The transformation of trees into “rock logs” is a magical trick of nature. The desert here was once a vast floodplain. Numerous streams washed fallen trees into the floodplain, and the trees became covered with silt, mud and volcanic ash, which slowed down the decaying process. The groundwater contained silica, which seeped through the logs and gradually replaced the cellulose in the wood tissues, cell by cell. The silica eventually crystallized into quartz, changing the logs into petrified wood.

The colors found within the crystallized logs were exquisite:

These colors are caused by the minerals in the silica-saturated waters—iron, magnesium, cobalt and others.

We started with the visitor’s center, which had a small exhibit about the dinosaurs that used to roam around here:

There was also a display showing all of the different types of petrified wood that are found all over the United States:

Genevieve and Sebastian picked up Junior Ranger booklets and immediately set to work finding all of the answers.

We hiked a short trail near the visitor's center to see the park’s largest log, known as “Old Faithful.”

Genevieve in front of Old Faithful:

Another view of Old Faithful, with Sebastian:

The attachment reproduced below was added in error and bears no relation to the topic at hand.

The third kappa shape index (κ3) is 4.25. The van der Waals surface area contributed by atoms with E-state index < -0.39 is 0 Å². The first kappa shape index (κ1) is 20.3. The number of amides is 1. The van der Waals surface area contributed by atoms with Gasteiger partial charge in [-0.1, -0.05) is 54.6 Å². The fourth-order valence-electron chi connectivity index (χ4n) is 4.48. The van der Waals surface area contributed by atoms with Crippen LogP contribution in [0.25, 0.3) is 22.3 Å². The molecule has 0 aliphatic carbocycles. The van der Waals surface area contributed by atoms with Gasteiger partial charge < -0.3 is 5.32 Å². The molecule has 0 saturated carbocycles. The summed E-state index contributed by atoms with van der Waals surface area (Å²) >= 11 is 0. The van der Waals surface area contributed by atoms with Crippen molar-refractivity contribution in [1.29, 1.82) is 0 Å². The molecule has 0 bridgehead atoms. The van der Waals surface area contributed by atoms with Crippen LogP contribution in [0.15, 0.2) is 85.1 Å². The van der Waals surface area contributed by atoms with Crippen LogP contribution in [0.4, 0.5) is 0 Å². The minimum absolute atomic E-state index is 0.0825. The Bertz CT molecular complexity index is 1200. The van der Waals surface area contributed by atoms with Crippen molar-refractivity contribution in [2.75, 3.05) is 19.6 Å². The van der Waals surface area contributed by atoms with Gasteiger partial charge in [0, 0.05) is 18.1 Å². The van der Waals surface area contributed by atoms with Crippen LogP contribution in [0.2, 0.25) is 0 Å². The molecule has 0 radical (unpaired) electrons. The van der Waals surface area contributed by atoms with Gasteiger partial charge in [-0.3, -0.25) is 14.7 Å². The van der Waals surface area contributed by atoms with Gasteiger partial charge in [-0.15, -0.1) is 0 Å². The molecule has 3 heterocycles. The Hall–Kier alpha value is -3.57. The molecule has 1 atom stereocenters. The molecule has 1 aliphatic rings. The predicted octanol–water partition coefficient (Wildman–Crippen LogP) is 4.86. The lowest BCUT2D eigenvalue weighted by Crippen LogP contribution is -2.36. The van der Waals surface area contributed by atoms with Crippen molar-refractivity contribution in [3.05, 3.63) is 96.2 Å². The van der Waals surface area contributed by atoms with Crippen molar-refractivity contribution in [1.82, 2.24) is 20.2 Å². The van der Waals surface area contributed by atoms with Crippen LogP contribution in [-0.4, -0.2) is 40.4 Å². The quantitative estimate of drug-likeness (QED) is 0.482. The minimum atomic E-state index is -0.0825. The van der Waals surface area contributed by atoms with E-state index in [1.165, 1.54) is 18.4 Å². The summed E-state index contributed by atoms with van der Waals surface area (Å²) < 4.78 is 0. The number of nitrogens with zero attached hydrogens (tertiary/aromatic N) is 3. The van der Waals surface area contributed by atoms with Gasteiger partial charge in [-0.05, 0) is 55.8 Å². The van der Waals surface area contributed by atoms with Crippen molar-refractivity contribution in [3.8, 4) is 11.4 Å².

We then hiked two more miles, starting out with the Long Logs trail, which has the park’s largest concentration of petrified wood. At the beginning of the trail, we could see the striped mounds of the Chinle Formation in the background.

Genevieve and Sebastian were enthralled with the snow. They called, “Mom! Come and look at these snow crystals!”


Sebastian made a snowball and tossed it into the air (can you find it in the photo below?):

We hiked past countless pieces of petrified wood.







It is against federal law to remove any petrified wood from the park (even the tiniest chip). However, each month visitors go home with approximately one ton of it concealed in their pockets and vehicles. Over time, the park’s landscape has changed, as the ground cover of petrified wood slowly diminishes.

A few people feel so guilty about stealing a piece of petrified wood, that they send the piece back to the park, along with a note of apology.

Outside of the park are acres of private land with petrified wood. Anyone who wants a piece merely needs to visit one of the many shops nearby that sell it for very reasonable prices. (For a mere $16, I bought a beautiful and colorful chunk, a hefty 8 inches across, complete with a layer of thick petrified bark.)

The scenery on our hike was gorgeous, and I never failed to catch my breath when looking at the soft dusty stripes of the Chinle Formation.



The Chinle Formation is made from a mixture of mud, silt, clay and volcanic ash. The clay in the mounds swells when wet and then contracts and cracks when dry, resembling wrinkled elephant skin. The surface movement makes it difficult for plants to grow, and also increases erosion.

We were stunned to see distinct faces, naturally appearing in the bare hillsides. Can you see noses, foreheads and eyes here too?



The northern slopes of the Chinle Formation were covered in snow:


Sand and snow patterns:



Sebastian was enchanted with the icicles on this bench.

We continued hiking to the Agate House, a partially restored 8-room pueblo made of petrified wood logs and mud. Archeologists estimate that it was originally built in 1050 to 1300 A.D.